How do you get started in the car hauling business? How much experience is required? What can you expect as a newbie? Is the business predominantly owner ops, or are there good companies to work for?
Starting out in the car hauling business...
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I'd like to respond and say something helpful but after thinking about it for a minute (and having trained many in my day)...I may not be the right one to tell you. I started out by eating the eggs and bacon that a car hauler worked his tail off for and provided for a herd of his own lil soon-to-be car haulers. I washed the Dayton wheels on his truck before I could get up to the rest of it. Changing oil, springs, tires on 3-piece rims...in my case, that's how I started. I know you're looking for a real answer for today's niche but I never really had to think about anything else or seek out someone to work with me to get into the job. It just happened.
I know some of the companies may have training programs but from what I can tell by loading and unloading beside them at the various places I deal with...they didn't get a lot of quality training. I constantly have to deal with guys asking how I do this or how I do that...aren't you supposed to pull that one on instead of back it? How can you get that down? How tall are you gonna be? That'll never work. Then when I get loaded and snug it up, out comes the cameras and heads start shaking. Don't get me wrong...I love to help others and I still love the job I do. Sometimes I want to get home more than I want to stand in a loading yard having discussions with hardheads and 2 year know-it-alls.
I had a Sunday School teacher way back that had this saying..."If you want to get into farming and you don't know a thing about it...go find you a farmer that has his fence rows clean and his cows is fat." I guess that's sound advice in this instance too. A company training session is not going to be the end all for your carhaul career. There are too many variables...every load is different and a puzzle. With experience you will be able to walk up to a list of 10 mixed cars, vans, SUV's, etc and sort it in your head in a matter of seconds. I personally picture the load on my wagon before I ever start. I have favorite positions for certain units according to size, length, weights, drive on or back on, etc. Lots of variables and you'll never learn that at a school.
The ideal way to get in would be to find the right person to take you under his wing and live it until you knew it. Dad did me and the brothers...and I miss him every day now that he's gone...but I was fortunate to know him. I don't know where people like him are nowadays. Seems to me there just are not any real men left today. 100% of the true carhaulers I know across this country that can get the job done without tearing something up, have come up in a similar way. Not saying it can't be done from the outside but those that did will tell you the same story about what a hard job it is...but they love doing it.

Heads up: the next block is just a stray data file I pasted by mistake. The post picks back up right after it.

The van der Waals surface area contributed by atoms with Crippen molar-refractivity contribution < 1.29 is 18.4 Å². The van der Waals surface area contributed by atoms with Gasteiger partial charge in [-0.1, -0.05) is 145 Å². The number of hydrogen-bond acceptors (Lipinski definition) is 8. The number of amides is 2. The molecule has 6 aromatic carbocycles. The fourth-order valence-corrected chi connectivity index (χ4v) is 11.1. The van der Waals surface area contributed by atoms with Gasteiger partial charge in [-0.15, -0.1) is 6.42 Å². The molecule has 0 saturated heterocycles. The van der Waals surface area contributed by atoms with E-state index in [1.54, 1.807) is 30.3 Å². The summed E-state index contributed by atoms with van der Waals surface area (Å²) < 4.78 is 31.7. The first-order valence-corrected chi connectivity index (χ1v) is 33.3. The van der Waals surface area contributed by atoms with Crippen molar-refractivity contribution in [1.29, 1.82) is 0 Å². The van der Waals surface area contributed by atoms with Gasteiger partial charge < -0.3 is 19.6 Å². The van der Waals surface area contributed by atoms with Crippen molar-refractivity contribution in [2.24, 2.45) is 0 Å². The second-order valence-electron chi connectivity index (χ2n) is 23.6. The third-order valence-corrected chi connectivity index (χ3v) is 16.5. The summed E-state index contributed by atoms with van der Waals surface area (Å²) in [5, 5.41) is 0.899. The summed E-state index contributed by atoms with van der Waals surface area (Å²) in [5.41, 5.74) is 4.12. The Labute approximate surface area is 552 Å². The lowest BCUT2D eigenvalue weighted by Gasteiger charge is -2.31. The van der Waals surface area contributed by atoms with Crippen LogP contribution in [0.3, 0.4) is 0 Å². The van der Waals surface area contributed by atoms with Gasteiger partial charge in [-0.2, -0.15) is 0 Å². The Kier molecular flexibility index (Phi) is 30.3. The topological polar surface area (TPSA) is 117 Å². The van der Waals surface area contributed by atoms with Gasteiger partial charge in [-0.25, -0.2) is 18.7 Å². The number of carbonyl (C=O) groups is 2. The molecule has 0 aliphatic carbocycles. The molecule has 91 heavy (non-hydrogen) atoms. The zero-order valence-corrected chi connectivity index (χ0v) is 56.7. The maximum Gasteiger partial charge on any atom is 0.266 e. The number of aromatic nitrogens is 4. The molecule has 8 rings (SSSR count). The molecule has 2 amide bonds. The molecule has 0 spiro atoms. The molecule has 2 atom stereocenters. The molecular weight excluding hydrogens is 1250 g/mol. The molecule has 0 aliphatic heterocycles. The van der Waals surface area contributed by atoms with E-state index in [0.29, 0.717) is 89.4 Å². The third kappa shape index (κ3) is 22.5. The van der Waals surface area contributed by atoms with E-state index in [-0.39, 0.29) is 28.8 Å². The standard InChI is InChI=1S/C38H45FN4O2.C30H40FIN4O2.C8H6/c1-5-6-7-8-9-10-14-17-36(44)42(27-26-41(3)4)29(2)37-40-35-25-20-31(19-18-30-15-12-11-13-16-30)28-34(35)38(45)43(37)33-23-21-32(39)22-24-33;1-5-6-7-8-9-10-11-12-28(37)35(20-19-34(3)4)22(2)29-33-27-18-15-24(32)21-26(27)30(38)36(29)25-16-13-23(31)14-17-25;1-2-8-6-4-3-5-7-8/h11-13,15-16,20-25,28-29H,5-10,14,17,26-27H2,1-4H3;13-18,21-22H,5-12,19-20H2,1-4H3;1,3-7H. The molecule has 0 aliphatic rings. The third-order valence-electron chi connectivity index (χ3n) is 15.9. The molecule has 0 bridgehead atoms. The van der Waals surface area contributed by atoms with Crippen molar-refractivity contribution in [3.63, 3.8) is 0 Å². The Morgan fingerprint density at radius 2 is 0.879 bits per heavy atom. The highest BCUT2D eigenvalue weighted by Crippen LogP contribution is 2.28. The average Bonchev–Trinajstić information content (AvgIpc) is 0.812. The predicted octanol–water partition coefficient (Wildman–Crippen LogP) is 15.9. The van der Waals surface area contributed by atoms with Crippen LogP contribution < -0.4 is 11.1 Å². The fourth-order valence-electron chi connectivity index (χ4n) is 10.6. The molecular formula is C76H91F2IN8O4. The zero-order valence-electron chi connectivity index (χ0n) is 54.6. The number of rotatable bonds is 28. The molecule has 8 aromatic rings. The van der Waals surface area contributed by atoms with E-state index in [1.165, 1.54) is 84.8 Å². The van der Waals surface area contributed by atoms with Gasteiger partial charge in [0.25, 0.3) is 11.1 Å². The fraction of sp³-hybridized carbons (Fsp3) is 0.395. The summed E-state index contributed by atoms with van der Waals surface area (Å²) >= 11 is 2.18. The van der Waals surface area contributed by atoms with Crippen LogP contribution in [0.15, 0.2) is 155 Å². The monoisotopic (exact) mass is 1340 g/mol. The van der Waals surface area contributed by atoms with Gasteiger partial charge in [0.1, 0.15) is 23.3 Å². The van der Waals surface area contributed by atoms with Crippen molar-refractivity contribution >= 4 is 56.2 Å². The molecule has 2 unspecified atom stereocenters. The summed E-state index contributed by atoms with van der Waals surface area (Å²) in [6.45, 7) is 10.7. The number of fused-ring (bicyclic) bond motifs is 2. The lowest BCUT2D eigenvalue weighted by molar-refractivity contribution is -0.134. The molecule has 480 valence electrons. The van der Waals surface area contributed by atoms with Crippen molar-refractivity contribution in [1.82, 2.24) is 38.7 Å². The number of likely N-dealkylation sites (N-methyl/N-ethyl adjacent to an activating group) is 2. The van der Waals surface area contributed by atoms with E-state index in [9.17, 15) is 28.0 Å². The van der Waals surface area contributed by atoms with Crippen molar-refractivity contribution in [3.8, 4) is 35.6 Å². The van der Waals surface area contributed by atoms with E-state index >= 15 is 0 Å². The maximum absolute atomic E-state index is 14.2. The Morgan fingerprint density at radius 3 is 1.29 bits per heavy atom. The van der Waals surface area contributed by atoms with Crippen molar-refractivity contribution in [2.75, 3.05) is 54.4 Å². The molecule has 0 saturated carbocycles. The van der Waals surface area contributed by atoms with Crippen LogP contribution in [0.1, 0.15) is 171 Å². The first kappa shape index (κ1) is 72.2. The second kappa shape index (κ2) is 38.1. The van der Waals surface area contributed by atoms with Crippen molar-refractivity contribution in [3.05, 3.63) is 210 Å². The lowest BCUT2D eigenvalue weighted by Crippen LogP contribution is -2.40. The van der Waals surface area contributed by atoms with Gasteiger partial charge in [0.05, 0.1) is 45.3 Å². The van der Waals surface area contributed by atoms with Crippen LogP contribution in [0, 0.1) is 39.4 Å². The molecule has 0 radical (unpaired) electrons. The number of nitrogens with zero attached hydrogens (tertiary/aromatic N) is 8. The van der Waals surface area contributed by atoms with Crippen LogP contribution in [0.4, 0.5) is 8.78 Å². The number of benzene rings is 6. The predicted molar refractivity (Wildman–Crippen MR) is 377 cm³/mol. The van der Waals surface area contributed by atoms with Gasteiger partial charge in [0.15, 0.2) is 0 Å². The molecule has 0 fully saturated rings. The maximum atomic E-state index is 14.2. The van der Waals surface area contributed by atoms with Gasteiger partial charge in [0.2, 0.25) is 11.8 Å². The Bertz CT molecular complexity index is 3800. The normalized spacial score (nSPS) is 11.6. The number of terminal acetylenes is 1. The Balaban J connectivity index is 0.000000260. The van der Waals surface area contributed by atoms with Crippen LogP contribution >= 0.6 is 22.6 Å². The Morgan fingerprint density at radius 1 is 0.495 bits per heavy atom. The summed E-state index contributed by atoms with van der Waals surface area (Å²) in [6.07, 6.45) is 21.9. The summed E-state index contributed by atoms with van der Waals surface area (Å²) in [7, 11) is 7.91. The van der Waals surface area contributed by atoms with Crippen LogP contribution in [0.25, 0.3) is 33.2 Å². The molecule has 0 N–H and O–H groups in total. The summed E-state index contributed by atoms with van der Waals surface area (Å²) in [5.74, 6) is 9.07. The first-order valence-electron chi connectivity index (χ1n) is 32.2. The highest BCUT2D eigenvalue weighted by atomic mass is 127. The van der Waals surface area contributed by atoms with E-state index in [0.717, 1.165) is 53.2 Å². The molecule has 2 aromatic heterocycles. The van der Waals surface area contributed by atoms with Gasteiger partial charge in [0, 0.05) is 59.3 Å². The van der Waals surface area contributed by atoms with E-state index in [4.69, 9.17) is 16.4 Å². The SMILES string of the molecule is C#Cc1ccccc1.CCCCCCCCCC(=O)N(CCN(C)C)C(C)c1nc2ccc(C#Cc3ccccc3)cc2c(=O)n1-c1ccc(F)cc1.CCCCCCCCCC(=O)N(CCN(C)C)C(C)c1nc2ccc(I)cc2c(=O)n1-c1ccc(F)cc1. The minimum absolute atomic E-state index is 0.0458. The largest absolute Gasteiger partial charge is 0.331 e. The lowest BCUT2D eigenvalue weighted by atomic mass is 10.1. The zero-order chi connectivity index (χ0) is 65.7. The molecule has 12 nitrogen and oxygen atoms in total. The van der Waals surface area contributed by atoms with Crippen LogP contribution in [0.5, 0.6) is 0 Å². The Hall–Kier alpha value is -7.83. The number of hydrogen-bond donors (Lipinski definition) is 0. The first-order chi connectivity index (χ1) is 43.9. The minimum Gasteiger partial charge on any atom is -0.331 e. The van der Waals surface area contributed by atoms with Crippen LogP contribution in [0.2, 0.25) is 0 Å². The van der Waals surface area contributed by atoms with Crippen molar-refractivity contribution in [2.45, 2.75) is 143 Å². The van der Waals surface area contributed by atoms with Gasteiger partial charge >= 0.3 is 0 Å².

I've heard it also helps to be a little crazy too. Anybody in their right mind would surely not want to do this.
Anything specific...ask. If I can help, I certainly will.
Well put Truckist, I will add, you really NEVER stop learning, it is what makes the job enjoyable. If you don't enjoy challenges and take satisfaction in over coming them you would be better of in another trucking field. JMHO.
To me (although I no longer have this type of equipment) it is almost like playing billiards, you survey the table, decide which order to proceed, figure out which shots are going to be trouble and figure it out before you ever take a shot.
Also to the OP, be a little more specfic, are you talking about starting from scratch? Do you drive now? Are you planning on jumping in with both feet as an O/O? Or are you looking for company advise?
StanSQ609 Thanks this.
O.K. gotcha, THIS IS JUST MY OPINION, but if I was in your shoes I would try and get on with a small auto carrier first and learn as much as you can.
Trying to jump into AH as an O/O right off the bat might be a steep learning curve for some.
Where do you live? We are probably going to add a driver or two in 2012, if you are interested, clean cut and a "self-thinker" drop me a line.
I say this just because you have much more to worry about when you're navigating a load of cars down city streets. That branch that thumped against the roof of your truck last week just damaged one or more vehicles on your load. If you're lucky, it's just a scratch, but could well be dents and/or broken glass. That corner you took yesterday; the one where you had to cut a bit tighter than you initially thought? You may well have damaged a car or two because our turning radius can be very limited with a big load.
Throw in that you can't just park anywhere in a truck stop, you don't dare leave the rear car where someone could back into it, and you're longer than just about anyone else, as well. And you're going to be tired; there's a lot of physical work to do this job, especially if you're doing short/regional hauls.
It's enjoyable work, an appointment is a rare thing for pickup or delivery. You won't have someone telling you,"We don't have a door for you right now." Getting a big multi-pick/drop load on the truck while minimizing reloads will give you some mental exercise as you figure the best way to do it. You'll soon be strong as a mule, between the climbing, walking, and chaining.
Just be ready; because if you think navigating a semi for the first time was taxing, you ain't seen nothing yet! Good luck to ya!
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